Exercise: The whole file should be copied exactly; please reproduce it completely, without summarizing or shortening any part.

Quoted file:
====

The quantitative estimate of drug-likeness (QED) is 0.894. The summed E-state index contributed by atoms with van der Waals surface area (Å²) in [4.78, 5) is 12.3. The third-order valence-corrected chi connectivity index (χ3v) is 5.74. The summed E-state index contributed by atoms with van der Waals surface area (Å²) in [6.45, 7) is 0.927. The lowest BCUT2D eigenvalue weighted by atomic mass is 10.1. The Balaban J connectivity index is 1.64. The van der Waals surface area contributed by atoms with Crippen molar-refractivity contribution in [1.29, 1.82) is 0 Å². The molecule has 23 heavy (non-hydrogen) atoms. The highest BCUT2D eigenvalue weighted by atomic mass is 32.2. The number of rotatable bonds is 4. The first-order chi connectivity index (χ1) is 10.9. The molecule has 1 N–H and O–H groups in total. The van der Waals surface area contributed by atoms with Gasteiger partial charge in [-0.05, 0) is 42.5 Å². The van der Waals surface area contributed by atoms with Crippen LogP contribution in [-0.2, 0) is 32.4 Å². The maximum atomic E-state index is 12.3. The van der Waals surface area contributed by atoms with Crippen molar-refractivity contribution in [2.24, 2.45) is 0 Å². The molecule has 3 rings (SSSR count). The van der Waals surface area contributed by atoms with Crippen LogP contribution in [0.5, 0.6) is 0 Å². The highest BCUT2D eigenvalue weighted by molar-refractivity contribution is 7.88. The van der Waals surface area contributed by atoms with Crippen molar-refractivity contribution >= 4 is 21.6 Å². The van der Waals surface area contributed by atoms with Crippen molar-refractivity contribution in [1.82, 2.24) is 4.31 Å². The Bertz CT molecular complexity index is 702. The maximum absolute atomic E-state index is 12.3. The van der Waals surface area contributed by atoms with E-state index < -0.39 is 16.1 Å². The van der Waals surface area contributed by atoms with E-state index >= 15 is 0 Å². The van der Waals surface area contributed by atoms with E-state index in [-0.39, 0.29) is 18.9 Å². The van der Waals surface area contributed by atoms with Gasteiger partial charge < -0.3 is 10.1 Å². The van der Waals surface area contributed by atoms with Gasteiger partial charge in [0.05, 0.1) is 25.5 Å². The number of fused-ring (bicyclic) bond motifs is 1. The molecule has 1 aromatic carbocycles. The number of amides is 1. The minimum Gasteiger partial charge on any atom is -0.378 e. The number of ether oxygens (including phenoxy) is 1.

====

The quantitative estimate of drug-likeness (QED) is 0.894. The summed E-state index contributed by atoms with van der Waals surface area (Å²) in [4.78, 5) is 12.3. The third-order valence-corrected chi connectivity index (χ3v) is 5.74. The summed E-state index contributed by atoms with van der Waals surface area (Å²) in [6.45, 7) is 0.927. The lowest BCUT2D eigenvalue weighted by atomic mass is 10.1. The Balaban J connectivity index is 1.64. The van der Waals surface area contributed by atoms with Crippen molar-refractivity contribution in [1.29, 1.82) is 0 Å². The molecule has 23 heavy (non-hydrogen) atoms. The highest BCUT2D eigenvalue weighted by atomic mass is 32.2. The number of rotatable bonds is 4. The first-order chi connectivity index (χ1) is 10.9. The molecule has 1 N–H and O–H groups in total. The van der Waals surface area contributed by atoms with Gasteiger partial charge in [-0.05, 0) is 42.5 Å². The van der Waals surface area contributed by atoms with Crippen LogP contribution in [-0.2, 0) is 32.4 Å². The maximum atomic E-state index is 12.3. The van der Waals surface area contributed by atoms with Crippen molar-refractivity contribution in [2.24, 2.45) is 0 Å². The molecule has 3 rings (SSSR count). The van der Waals surface area contributed by atoms with Crippen LogP contribution in [0.5, 0.6) is 0 Å². The highest BCUT2D eigenvalue weighted by molar-refractivity contribution is 7.88. The van der Waals surface area contributed by atoms with Crippen molar-refractivity contribution >= 4 is 21.6 Å². The van der Waals surface area contributed by atoms with Crippen molar-refractivity contribution in [1.82, 2.24) is 4.31 Å². The Bertz CT molecular complexity index is 702. The maximum absolute atomic E-state index is 12.3. The van der Waals surface area contributed by atoms with E-state index < -0.39 is 16.1 Å². The van der Waals surface area contributed by atoms with E-state index >= 15 is 0 Å². The van der Waals surface area contributed by atoms with E-state index in [-0.39, 0.29) is 18.9 Å². The van der Waals surface area contributed by atoms with Gasteiger partial charge < -0.3 is 10.1 Å². The van der Waals surface area contributed by atoms with Gasteiger partial charge in [0.05, 0.1) is 25.5 Å². The number of fused-ring (bicyclic) bond motifs is 1. The molecule has 1 aromatic carbocycles. The number of amides is 1. The minimum Gasteiger partial charge on any atom is -0.378 e. The number of ether oxygens (including phenoxy) is 1.